The Councils had indicated an overall deficit on their collection funds, of which £1,325k related to Policing.
Of this overall deficit of £1,325k, there was a £142k deficit that related to years prior to 2020/21 and was therefore treated normally. Of the £1,182k deficit that related purely to 2020/21 this would be phased across 3 years in line with the changed legislation. This would result in a £394k charge in each of the next 3 years.
The precept calculation needed to take account of the net surplus and deficit on the billing authority collection funds. Projected surplus/deficits on the individual funds were shown within the report.
The deficit that had arisen needed to be returned through the precept. The final precept to be levied would reflect the position on each councils collection fund.
The precept calculations were set out within the report based on the proposed 1.99% increase.
The basic amount of council tax was the rate for a Band D property. It was calculated by dividing the Council Tax Requirement by the total tax base i.e. £41,483,110 by 156,110 giving a council tax rate for Band D properties of £265.73.
The proposed council tax rate for each property band was determined in accordance with the statutory proportions and was set out within the report, it also showed the increases for each Band in comparison to 2020/21. It was advised that the tax rates should be calculated to more than 2 decimal places.
The proposal to increase the Police precept by 1.99% would increase a household council tax bill by 10 pence per week for a Band D property.
Although Band D was set by law as the benchmark for council tax calculations, Members were aware that only a small minority of properties in Cleveland fall into Band D or above. The majority, around 80%, were in Bands A-C, and in such properties, households would pay less than the Band D tax.
The impact of the proposal to increase the Police precept by 1.99% for a Band D property would, in the vast majority of cases, equate to an increase of 7-9p per week in a household council tax bill.
In conclusion the Acting Commissioner had considered various options and various factors in deliberating on her proposal for precept in 2021/22. The Acting Commissioner had reflected on the financial plans that she was stewarding through in her role as Acting Commissioner and she had considered the needs for the continued delivery of Policing and Crime services within Cleveland. The Acting Commissioner had spoken with the Chief Constable and had consulted with the public. Based on these views and the financial needs of the organisation over the medium term the Acting Commissioner formally proposed a precept increase of 1.99% or £5.19 on a Band D property for 2021/22.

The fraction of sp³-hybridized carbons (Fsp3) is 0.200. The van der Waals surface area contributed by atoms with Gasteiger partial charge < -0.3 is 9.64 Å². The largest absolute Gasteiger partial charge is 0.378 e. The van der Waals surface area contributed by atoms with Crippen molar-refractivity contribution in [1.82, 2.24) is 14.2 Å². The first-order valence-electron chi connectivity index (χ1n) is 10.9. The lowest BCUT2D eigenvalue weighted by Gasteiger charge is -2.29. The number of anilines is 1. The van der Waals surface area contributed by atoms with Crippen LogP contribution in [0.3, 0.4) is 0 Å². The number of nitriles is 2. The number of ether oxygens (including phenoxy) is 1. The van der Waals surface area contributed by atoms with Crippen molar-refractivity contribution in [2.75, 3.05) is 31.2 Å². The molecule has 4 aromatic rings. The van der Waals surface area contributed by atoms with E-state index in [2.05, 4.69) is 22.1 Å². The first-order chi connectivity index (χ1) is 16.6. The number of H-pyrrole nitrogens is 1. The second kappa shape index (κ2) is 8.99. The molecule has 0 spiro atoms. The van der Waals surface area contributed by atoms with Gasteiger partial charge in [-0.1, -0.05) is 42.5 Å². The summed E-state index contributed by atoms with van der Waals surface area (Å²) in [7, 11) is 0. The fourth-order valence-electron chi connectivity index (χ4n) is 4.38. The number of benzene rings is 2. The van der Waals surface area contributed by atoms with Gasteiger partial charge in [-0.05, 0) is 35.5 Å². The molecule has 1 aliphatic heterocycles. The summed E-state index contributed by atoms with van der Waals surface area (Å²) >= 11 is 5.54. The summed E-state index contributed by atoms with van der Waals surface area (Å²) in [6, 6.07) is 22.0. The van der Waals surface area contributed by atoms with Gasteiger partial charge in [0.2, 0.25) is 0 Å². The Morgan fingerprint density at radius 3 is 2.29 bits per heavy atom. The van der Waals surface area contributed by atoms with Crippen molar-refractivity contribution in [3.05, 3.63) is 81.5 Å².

The option for an increase was supported by just over half of people who responded to the consultation on the proposed increase. This option should provide sufficient funding to underpin the financial needs of the organisation for 2021/22 and continue the accelerated recruitment of Police Officers into the Force, in comparison to the Governments timeframes, with 65 FTE more Police Officers being recruited by the end of 2021/22 than the Government were initially funding.
The proposed precept increase would enable the Acting Commissioner, amongst other things, to provide sufficient levels of funding to the Chief Constable to support the plans and structures that the Force had articulated to her that they need through their analysis of demand and to support the delivery of the Police and Crime Plan, this included all of the posts that the Chief Constable had indicated as required to provide the necessary support and resilience to address the concerns raised within the HMICFRS report.
To aid the Panel in considering the proposal on Precept the following were attached to the report:
Draft Budget based on a 1.99% of £5.19 Precept Increase
Draft Capital Budget
The Panel had already considered a report from its Task and Finish Group. The Task and Finish Group was established to understand the key issues and financial pressures as part of the budget setting process in order to inform the work of the Panel and Acting Commissioner.
The Task and Finish Group supported the proposal of the Acting Commissioner to set the Band D Police Element of the Council Tax within Cleveland for 2021-2022 at £265.73 (an increase of £5.19, or 1.99%, over the 2020-2021 level).
Members considered the precept report regarding the Commissioners proposal and following a vote the Panel concluded by agreeing unanimously that the proposal should be supported.